“An idea is not enough … You have to go create something … Make it great … and build up an audience.” Evan Carmichael, Entrepreneur, speaker, and blogger at www.evancarmichael.com
Most of us, during the course of our daily lives, have conceived the next killer (smartphone) app. However, most of us have never taken it any further. The lack of time, motivation, money, and skills especially computer coding tend to keep us from pursuing these business opportunities. But above and beyond these obstacles, the fear, risk and potential embarrassment of a competitor taking your idea, developing it better than you can and making all the money looms large. Large companies including Google, Apple, Samsung and Microsoft that have nearly infinite resources and capabilities come quickly to mind.
I found myself in this situation AGAIN only yesterday. Having spent the majority of my career in biotech and related life sciences where having just one or a few patents is critical to success, I am strongly biased to the “no patent = no opportunity” camp. Since I knew that apps are notoriously difficult to patent on the grounds of novelty and obviousness, I was ready to move on. Just before giving up, I googled ‘How do you protect an app from competition” and received 50 million hits. I started scanning through the first 20 or so for something new. They generally addressed the various, standard forms of intellectual property that are summarized in the attached table. Some also went on to discuss the importance of putting non-disclosure agreements in place before sharing your ideas with others, especially capable developers.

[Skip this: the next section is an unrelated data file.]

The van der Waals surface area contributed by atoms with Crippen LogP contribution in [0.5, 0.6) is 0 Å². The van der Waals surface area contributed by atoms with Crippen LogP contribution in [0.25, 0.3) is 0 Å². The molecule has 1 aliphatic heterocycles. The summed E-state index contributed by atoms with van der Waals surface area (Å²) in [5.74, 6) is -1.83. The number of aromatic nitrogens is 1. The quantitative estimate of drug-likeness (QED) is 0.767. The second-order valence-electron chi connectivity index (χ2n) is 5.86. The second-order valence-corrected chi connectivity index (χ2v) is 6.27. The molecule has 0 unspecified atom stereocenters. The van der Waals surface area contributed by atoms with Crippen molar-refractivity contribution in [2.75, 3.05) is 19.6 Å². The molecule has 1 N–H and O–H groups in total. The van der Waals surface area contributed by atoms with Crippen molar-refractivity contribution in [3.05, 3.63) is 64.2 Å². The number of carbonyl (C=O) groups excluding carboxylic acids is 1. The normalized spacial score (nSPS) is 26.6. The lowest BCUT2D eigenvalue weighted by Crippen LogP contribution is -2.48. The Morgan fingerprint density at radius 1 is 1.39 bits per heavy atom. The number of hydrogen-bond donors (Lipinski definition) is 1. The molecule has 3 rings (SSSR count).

Then I came across a 4’ YouTube video by Evan Carmichael entitled “Stolen Ideas - How to prevent big companies from stealing your idea.” This is a video that I highly recommend (and I am still exploring much of the other fantastic material on his website: www.evancarmichael.com). As summarized in the opening quote, Evan states in a most convincing manner that unless you can patent your idea, as is possible in the life sciences and engineering fields, “an idea is not enough.” He goes on to advise that you must create something special and great on your way to “building an audience”, creating a market and attracting paying customers. This is consistent with the opinions of Peter Drucker and Milan Kundera which can be summarized as stating that: business has only two functions innovation and marketing.
Evan goes on to say that by doing these two things well - innovating and marketing, that there will be potential competitors that would rather buy your app (or possibly partner with you) as these routes are quicker and cheaper on both the technology and market development fronts.
I would go on to say that as long as you are addressing a potentially large market with a great implementation; if and when a competitor arises that takes up and adapts your ideas on their own; that there will always be other firms interested in working with you to quickly position themselves for a share of this valuable market.
With this in mind, I plan to carry out some due diligence on my current killer app idea. This will initially involve, in order:
“How Do I Protect my App from Competition” by Duncan Jones,Hexagon Innovating (2016) is licensed under CC BY-NC 4.0.